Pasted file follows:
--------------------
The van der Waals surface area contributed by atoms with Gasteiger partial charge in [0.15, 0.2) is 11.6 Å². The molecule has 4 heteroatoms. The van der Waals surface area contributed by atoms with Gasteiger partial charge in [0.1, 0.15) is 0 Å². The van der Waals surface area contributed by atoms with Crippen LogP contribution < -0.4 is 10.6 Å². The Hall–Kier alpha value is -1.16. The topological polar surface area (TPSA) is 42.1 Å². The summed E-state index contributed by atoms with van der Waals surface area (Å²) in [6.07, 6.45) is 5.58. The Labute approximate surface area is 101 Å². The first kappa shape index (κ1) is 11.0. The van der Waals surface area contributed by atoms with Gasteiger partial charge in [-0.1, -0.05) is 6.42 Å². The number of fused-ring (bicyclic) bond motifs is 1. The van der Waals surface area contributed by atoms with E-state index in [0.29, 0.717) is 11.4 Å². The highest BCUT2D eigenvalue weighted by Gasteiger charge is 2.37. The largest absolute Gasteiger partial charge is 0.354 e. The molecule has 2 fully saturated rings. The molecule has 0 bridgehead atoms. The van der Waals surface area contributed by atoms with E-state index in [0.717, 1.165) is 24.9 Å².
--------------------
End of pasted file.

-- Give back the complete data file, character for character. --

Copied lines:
The van der Waals surface area contributed by atoms with Gasteiger partial charge in [0.15, 0.2) is 11.6 Å². The molecule has 4 heteroatoms. The van der Waals surface area contributed by atoms with Gasteiger partial charge in [0.1, 0.15) is 0 Å². The van der Waals surface area contributed by atoms with Crippen LogP contribution < -0.4 is 10.6 Å². The Hall–Kier alpha value is -1.16. The topological polar surface area (TPSA) is 42.1 Å². The summed E-state index contributed by atoms with van der Waals surface area (Å²) in [6.07, 6.45) is 5.58. The Labute approximate surface area is 101 Å². The first kappa shape index (κ1) is 11.0. The van der Waals surface area contributed by atoms with Gasteiger partial charge in [-0.1, -0.05) is 6.42 Å². The number of fused-ring (bicyclic) bond motifs is 1. The van der Waals surface area contributed by atoms with E-state index in [0.29, 0.717) is 11.4 Å². The highest BCUT2D eigenvalue weighted by Gasteiger charge is 2.37. The largest absolute Gasteiger partial charge is 0.354 e. The molecule has 2 fully saturated rings. The molecule has 0 bridgehead atoms. The van der Waals surface area contributed by atoms with E-state index in [0.717, 1.165) is 24.9 Å².